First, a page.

In the latest trademark case spurred by Covid-19, the District Court of Arizona (“the court”) denied Arizona Board of Regents’ (“ASU”) motion for default judgment for a permanent injunction against an Instagram user because the vulgar Covid-related messages from the user (“John Doe”) did not rise to the level of trademark infringement.
ASU owns various trademarks for “ASU” or “Arizona State University” for different goods and services. ASU also owns trade dress for the school’s maroon and gold colors which are used in ASU’s promotional materials as well as ASU’s social media accounts. Around July 19, 2020, John Doe created an Instagram account called “asu_covid.parties.” The account touted itself as “throwing huge parties at ASU.” John Doe’s first message used the ASU logo and ASU’s maroon and gold trade dress. His later messages did not use ASU’s trade dress or colors but continued to use ASU’s logo and word marks. Doe’s messages touted that it would throw parties “like… if COVID never existed” and that masks would be banned for health and security reasons. Doe’s messages were laced with profanity and made numerous criticisms of ASU for requiring masks and Covid-19 testing, including: “Do not let Führer Crow force you to wear a mask or test.”. After Instagram would not remove or modify Doe’s account, ASU filed a trademark complaint naming Facebook (the parent of Instagram) and Doe as defendants. Facebook was dismissed after it agreed to disable the account and to prevent Doe from creating new accounts. Doe filed an answer to the complaint, but the court struck it as it was filled with “obscenities, inflammatory language, and insults directed toward [ASU] and its counsel.” Doe thereafter refused to participate in the case. ASU moved for default judgment and permanent injunction.
The court noted it had discretion whether to enter a default judgment under the seven Eitel factors. Although several of the factors favored entry of default, the merits of the claims and the sufficiency of the complaint factors did not. ASU claimed the unauthorized use of its marks likely caused confusion as to ASU’s affiliation, endorsement, or sponsorship of Doe’s “hoax” party, Doe’s “covid.parties” account, and the account’s messages. The court disagreed and found that a reasonably prudent consumer would not be deceived or confused into believing that ASU was the “source or origin” of the messages. The court explained only one of the posts used both the ASU logo and ASU’s trade dress, and that no university would drop the “f-bomb” in a party invitation. Likely anticipating said conclusion, ASU also argued that “even if a consumer were to conclude, after reading one or more posts by [Doe] that the account may not be affiliated with ASU, there is nevertheless actionable initial interest confusion.” The court disagreed and said Doe’s comments were too crude to create initial confusion and, stated more broadly that “it cannot be the case that every social media post written by a college student that happens to use the school’s colors and/or logo in the post creates initial interest confusion and qualifies as an actionable trademark violation.” The court thus dismissed the case.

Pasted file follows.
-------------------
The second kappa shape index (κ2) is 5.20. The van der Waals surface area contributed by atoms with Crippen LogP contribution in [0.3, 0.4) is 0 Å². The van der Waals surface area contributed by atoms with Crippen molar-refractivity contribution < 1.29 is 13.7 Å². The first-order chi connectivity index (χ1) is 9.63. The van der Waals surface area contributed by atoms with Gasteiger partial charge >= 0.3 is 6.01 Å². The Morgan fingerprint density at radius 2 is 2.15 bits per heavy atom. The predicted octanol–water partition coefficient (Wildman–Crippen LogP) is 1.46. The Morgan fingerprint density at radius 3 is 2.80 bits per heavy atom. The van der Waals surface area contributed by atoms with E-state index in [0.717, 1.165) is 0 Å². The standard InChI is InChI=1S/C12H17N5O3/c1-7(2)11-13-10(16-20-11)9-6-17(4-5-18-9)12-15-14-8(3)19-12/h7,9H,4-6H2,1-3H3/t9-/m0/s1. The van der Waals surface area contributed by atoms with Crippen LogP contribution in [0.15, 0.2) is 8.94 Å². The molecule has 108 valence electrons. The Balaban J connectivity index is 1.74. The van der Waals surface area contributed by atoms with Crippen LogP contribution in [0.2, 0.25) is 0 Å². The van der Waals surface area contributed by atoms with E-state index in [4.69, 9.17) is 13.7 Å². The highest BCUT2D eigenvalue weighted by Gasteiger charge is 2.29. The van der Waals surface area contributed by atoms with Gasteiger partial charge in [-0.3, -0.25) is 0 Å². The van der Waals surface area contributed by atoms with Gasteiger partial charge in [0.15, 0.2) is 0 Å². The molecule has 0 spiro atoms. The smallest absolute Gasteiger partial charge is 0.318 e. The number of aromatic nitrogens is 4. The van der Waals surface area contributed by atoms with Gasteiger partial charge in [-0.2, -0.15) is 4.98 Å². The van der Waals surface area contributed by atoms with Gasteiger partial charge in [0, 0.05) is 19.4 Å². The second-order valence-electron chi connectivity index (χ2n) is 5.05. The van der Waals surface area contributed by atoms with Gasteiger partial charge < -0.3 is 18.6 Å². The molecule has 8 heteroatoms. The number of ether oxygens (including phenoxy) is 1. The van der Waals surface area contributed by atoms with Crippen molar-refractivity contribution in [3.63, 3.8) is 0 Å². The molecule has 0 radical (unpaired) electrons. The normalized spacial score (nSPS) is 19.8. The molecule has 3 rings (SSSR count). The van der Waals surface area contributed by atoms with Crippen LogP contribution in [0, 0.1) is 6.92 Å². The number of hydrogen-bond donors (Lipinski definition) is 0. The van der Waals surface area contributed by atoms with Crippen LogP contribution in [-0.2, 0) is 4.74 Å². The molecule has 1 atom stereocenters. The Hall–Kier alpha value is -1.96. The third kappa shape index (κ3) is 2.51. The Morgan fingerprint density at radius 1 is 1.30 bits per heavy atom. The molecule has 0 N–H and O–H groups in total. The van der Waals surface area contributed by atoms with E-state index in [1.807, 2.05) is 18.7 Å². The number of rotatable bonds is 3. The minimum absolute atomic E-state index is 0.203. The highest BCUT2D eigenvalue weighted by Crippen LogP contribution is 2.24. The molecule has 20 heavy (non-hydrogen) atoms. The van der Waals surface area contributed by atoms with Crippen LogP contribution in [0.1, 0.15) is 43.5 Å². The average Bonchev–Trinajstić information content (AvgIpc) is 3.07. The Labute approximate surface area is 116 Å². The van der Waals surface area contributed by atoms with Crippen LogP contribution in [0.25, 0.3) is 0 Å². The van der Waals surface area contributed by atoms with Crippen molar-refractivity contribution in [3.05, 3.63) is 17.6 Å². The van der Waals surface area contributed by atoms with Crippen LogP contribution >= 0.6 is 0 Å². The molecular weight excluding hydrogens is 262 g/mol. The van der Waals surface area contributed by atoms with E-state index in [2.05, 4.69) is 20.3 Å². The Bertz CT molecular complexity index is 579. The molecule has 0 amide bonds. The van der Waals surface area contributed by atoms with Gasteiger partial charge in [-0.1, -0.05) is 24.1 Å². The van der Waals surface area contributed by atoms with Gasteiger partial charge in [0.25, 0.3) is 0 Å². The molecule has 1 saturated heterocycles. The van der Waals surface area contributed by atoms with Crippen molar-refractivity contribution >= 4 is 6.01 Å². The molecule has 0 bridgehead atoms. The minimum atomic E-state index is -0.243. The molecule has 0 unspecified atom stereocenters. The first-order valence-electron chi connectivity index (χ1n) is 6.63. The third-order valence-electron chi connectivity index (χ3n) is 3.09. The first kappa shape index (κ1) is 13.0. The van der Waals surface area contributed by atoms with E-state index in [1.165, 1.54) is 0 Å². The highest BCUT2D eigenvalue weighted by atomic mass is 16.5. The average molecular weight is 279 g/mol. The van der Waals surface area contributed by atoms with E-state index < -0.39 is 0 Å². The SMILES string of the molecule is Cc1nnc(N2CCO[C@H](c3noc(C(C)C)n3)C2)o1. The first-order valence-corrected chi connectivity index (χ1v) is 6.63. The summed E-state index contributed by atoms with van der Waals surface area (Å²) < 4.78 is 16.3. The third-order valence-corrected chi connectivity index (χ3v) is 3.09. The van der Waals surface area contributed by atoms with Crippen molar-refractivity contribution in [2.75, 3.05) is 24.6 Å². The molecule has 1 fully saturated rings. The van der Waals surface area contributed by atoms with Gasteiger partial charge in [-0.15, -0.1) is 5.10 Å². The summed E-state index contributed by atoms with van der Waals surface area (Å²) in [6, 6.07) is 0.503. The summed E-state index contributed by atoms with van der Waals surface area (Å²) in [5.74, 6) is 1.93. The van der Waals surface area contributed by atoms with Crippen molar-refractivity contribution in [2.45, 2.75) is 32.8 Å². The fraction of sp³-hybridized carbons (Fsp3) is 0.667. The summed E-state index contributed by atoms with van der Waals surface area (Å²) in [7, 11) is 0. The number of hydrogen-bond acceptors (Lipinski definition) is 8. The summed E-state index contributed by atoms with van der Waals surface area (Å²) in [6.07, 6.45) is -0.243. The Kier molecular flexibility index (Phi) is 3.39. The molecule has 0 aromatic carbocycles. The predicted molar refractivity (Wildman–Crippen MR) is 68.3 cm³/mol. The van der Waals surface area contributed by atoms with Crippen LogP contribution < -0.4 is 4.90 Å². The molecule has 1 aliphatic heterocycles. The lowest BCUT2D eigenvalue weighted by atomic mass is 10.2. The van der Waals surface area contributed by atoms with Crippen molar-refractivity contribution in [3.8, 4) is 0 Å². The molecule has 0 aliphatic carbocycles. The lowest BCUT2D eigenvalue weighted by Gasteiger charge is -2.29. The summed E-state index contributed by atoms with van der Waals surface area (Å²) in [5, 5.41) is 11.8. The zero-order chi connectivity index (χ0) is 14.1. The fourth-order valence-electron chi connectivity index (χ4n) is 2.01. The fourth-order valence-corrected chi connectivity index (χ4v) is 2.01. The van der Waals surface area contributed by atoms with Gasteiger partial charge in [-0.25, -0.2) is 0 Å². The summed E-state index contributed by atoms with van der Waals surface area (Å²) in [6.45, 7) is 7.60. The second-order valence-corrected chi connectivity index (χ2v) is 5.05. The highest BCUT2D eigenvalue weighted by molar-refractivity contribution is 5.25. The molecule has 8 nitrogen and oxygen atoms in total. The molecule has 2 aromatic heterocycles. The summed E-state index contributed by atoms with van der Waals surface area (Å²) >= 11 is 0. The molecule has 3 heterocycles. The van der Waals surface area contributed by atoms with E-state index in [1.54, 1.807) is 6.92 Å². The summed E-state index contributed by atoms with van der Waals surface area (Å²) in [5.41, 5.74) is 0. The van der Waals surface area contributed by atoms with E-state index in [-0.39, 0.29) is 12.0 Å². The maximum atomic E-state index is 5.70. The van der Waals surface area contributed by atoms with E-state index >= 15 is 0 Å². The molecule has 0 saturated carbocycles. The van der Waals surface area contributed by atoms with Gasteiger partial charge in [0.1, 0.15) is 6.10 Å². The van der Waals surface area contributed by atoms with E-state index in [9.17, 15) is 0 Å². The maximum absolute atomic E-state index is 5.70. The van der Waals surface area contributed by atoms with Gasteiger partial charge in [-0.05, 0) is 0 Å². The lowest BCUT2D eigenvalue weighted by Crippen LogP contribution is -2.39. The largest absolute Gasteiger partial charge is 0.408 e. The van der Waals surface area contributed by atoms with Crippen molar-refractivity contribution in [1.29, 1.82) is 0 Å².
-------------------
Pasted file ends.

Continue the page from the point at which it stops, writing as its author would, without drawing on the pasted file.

This court’s decision will likely serve as precedent for individuals who create parody social media accounts of schools and other public institutions. This case is also of note due to its narrow view of initial interest confusion, a doctrine developed when e-commerce was in its nascent stages, but which has fallen out of favor as online shopping has evolved. Indeed, days before this decision, an Eighth Circuit litigant petitioned for certiorari to resolve whether courts can impose trademark liability based on initial interest in a mark, even where consumers are not confused as to source by the time they complete their purchases.